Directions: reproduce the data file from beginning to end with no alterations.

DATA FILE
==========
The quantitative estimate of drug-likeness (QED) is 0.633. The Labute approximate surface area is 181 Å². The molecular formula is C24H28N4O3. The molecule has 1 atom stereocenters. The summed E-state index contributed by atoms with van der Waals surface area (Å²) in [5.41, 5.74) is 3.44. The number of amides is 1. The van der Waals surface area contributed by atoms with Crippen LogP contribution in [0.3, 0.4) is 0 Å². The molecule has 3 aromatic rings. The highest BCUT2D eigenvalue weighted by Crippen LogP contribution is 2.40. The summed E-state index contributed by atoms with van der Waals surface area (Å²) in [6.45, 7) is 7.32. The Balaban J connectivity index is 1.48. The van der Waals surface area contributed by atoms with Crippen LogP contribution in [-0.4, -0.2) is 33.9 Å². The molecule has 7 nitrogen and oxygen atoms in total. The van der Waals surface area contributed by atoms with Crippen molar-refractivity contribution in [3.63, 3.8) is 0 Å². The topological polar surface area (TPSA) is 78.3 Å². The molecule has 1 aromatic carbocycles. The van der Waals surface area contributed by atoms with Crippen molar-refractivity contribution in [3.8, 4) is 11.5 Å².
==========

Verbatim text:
The quantitative estimate of drug-likeness (QED) is 0.633. The Labute approximate surface area is 181 Å². The molecular formula is C24H28N4O3. The molecule has 1 atom stereocenters. The summed E-state index contributed by atoms with van der Waals surface area (Å²) in [5.41, 5.74) is 3.44. The number of amides is 1. The van der Waals surface area contributed by atoms with Crippen LogP contribution in [0.3, 0.4) is 0 Å². The molecule has 3 aromatic rings. The highest BCUT2D eigenvalue weighted by Crippen LogP contribution is 2.40. The summed E-state index contributed by atoms with van der Waals surface area (Å²) in [6.45, 7) is 7.32. The Balaban J connectivity index is 1.48. The van der Waals surface area contributed by atoms with Crippen LogP contribution in [-0.4, -0.2) is 33.9 Å². The molecule has 7 nitrogen and oxygen atoms in total. The van der Waals surface area contributed by atoms with Crippen molar-refractivity contribution in [3.63, 3.8) is 0 Å². The topological polar surface area (TPSA) is 78.3 Å². The molecule has 1 aromatic carbocycles. The van der Waals surface area contributed by atoms with Crippen molar-refractivity contribution in [3.8, 4) is 11.5 Å².